Complicating matters: the Cleggs, a family of bloodthirsty outlaws, including the genially murderous Pa Clegg (Charles Kemper, of Jean Renoir's The Southerner) and hulking Clegg brute (and future Matt Dillon) James Arness, and a wandering troupe of traveling players, including sexy Joanne Dru again and grand ham Alan Mowbray. Wagon Master, with its excellent cast and stunning landscapes, shows Ford at his most brilliant: It's pure poetry, pure comedy, a real masterpiece.

Cheyenne Autumn (A-)
U.S.; Ford, 1964
Ford's last Western, and also his last movie to be shot in Monument Valley, was this long-cherished project about the trials and triumph of the Cheyenne tribe, unhappily relocated to a reservation east of their homeland, and of their arduous trek, against the wishes of the U.S. government, back to their ancestral hunting ground in Yellowstone.

A majestic revisionist epic, Cheyenne Autumn is larger-scaled than anything Ford made after The Iron Horse -- except for 1962's Cinerama saga How the West Was Won, also scripted by James Webb, in which he has one short unforgettable episode called The Civil War. Cheyenne Autumn also offers a last loving look at Monument Valley and an all-star cast that includes Ricardo Montalban, Sal Mineo, Gilbert Roland, Dolores Del Rio, and Victor Jory among the noble, and occasionally fiery, Cheyenne. (Western movies with largely Native American casts for Native American roles were still a few years away. A lot of Ford's usual Navajo actors are in the tribe here again, though.)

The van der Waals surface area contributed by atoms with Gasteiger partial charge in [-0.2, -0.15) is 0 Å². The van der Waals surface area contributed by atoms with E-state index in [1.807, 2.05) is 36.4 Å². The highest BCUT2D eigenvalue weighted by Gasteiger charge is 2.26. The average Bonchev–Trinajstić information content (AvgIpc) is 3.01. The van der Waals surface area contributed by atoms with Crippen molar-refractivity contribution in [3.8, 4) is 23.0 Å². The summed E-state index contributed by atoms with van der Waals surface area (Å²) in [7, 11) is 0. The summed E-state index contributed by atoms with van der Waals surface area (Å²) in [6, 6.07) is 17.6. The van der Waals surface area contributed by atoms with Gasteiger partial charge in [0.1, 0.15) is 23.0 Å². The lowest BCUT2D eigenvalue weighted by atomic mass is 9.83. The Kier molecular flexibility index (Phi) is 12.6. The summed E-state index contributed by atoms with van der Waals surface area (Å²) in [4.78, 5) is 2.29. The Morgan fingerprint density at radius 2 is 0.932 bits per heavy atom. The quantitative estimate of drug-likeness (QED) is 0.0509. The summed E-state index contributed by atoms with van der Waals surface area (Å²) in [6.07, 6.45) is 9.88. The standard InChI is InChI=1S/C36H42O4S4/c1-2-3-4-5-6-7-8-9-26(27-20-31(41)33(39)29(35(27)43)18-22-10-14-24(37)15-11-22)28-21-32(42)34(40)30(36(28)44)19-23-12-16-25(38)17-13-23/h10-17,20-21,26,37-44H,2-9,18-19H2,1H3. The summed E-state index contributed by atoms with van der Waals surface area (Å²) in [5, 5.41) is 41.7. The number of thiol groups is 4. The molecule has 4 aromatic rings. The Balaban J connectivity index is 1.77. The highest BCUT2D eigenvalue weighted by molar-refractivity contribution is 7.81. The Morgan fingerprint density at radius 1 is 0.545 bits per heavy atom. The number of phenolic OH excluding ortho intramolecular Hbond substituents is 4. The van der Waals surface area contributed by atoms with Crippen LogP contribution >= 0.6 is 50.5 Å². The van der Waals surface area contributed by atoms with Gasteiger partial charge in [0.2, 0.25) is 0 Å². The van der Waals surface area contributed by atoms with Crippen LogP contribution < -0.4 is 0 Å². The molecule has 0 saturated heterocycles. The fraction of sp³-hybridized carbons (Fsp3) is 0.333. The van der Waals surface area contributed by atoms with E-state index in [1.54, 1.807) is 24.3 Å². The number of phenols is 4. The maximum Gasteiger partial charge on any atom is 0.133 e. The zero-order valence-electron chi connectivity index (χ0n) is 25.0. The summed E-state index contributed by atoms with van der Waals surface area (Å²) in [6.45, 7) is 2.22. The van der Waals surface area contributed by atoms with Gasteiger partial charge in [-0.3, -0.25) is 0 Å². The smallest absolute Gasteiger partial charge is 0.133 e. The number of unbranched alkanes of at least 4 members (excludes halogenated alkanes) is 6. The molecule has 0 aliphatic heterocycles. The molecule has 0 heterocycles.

Also in the Road Show-style ensemble: Carroll Baker as the Cheyenne's Quaker teacher; Edward G. Robinson as the U.S. Grant administration's Indian Affairs head Carl Schurz; James Stewart, Arthur Kennedy and John Carradine in a comedy interlude, as cynical poker players Wyatt Earp, Doc Holliday and Major Starbuck; and the mostly likable and highly conflicted contingent of U.S. Cavalry men that includes Ben Johnson, Harry Carey Jr., Mike Mazurki, Pat Wayne (Duke's son), Karl Malden and Richard Widmark (who also narrates the movie.)